2011 NHL Stanley Cup Playoffs – Semifinals Game 1 Recap
Eastern Conference Semifinals Game 1 - Tampa Bay 4, Washington 2 – Lightning lead series, 1-0
Immediately, this feels like a very different world for the Washington Capitals. They smothered the low-octane New York Rangers in round one, but the Tampa Bay Lightning, mentally unshackled by an improbable turnaround, are playing with the offensive freedom of a very dangerous team. Quickly toss out the seedings; the underdog from the Sunshine State doesn’t look overmatched at all against the top seed in the Eastern Conference.
Friday night at the Verizon Center in Washington, D.C., the intangibles should have pointed in the direction of the home team. The Capitals finished off a five-game series against the Rangers this past Sunday and had all week to rest for the start of the second round. Meanwhile, Tampa Bay had to win three elimination games in a row and – as if that wasn’t daunting enough – catch a red-eye flight to the nation’s capital city after winning Game 7 in Pittsburgh against the Penguins on Wednesday night. The Lightning didn’t get to bed until 3 a.m. on Thursday, which – in these lengthening springtime days – is just two hours before the initial crack of dawn. Tampa Bay should have been gassed, while Washington should have been fresh. It’s instructive to note that the Caps gained rest, but not so much rest that they should have lost their edge. The Detroit Red Wings went almost 10 days between playoff rounds – that’s a bit much – but the Caps had four days off, which was just about right for any team trying to navigate the NHL postseason. This was the Capitals’ game to lose going in, and when Washington’s Eric Fehr scored to give the top seed a 2-1 lead at 1:51 of the second period, it appeared that conventional wisdom would be upheld in a town that loves to affirm it. Washington maintained that one-goal advantage deep into the second period, and with the Lightning failing to mount a charge, there was even more reason to feel confident about the Caps’ chances.
Then, however, the Bolts – who authored a comeback from a 3-1 series deficit against the proud Pittsburgh Penguins – launched a new rally in the District of Columbia.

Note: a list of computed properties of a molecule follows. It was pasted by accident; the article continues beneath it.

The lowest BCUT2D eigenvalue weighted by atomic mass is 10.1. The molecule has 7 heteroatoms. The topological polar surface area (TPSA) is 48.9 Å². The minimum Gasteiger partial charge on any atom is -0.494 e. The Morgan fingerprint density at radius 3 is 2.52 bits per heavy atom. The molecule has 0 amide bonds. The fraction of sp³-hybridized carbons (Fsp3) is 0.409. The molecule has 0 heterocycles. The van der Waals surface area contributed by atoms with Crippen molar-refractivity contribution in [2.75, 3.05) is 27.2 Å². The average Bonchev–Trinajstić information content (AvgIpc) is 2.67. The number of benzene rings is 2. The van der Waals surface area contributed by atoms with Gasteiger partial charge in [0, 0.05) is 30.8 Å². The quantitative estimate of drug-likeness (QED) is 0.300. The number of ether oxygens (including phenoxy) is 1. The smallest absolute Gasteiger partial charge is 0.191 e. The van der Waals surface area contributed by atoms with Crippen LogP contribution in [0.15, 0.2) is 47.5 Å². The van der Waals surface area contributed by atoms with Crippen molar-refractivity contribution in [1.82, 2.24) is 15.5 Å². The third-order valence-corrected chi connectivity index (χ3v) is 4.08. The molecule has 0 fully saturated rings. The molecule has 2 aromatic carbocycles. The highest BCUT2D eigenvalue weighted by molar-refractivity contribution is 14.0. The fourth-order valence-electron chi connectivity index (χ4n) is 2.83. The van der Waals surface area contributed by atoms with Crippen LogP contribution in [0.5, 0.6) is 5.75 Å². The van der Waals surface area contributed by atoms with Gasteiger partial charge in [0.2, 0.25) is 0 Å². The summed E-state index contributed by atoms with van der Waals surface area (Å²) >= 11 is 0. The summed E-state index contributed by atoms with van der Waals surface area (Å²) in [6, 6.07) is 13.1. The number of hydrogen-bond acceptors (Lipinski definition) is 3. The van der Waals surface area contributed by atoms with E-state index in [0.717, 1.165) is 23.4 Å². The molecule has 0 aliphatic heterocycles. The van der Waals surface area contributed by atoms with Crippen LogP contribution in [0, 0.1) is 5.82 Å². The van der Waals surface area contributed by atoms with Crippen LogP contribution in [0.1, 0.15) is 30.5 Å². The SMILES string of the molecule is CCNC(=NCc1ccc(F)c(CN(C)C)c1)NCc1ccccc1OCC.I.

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Steve Downie tied the score at 16:17 of the second period on a shot that deflected off the stick of Washington defenseman Scott Hannan. That bit of good fortune did a great deal to change the entire tenor of this tilt. The margin between winning and losing, between positive and negative momentum, is so fine in the playoffs, and a Tampa Bay team that should have been dragging was instead able to gain adrenaline when Downie’s fortuitous shot hit the back of the net, aided by an unlikely redirection.
Just over three minutes after the Downie goal, with only 32 seconds left before the second intermission, Steven Stamkos – the young Tampa Bay star who finally scored a postseason goal in Game 5 of the Penguins series – carried that momentum into the next round of playoff competition. He popped a rebound into the net, beating a helpless Michal Neuvirth as the Washington goalie desperately tried to cover the left doorstop of the goal mouth. As the two teams skated to the dressing room after two periods, the visitors from Florida had turned a one-goal deficit into a one-goal advantage in the blink of an eye. Suddenly, red-eye flights and rest differentials didn’t really matter.
In the third period, the Lightning were so convincing that their goalie, 41-year-old Dwayne Roloson, had to stop just five shots to secure the win, which was tucked away when Dominic Moore scored an empty-netter with 40 seconds left in regulation. Tampa Bay rather easily parried the meager thrusts Washington managed, and the point was clear: After the Caps brushed aside the impotent Rangers, they came up against an opponent that was able to score three goals in two periods. Washington re-committed itself to defense this season, but if the Caps can’t tighten the screws in the coming days, they’re going to have a heap of trouble bottling up the Lightning.
That Lightning certainly wasn’t bottled in Game 1, that’s for sure.
By: Matt Zemek
ProHockey-fans.com Staff Writer
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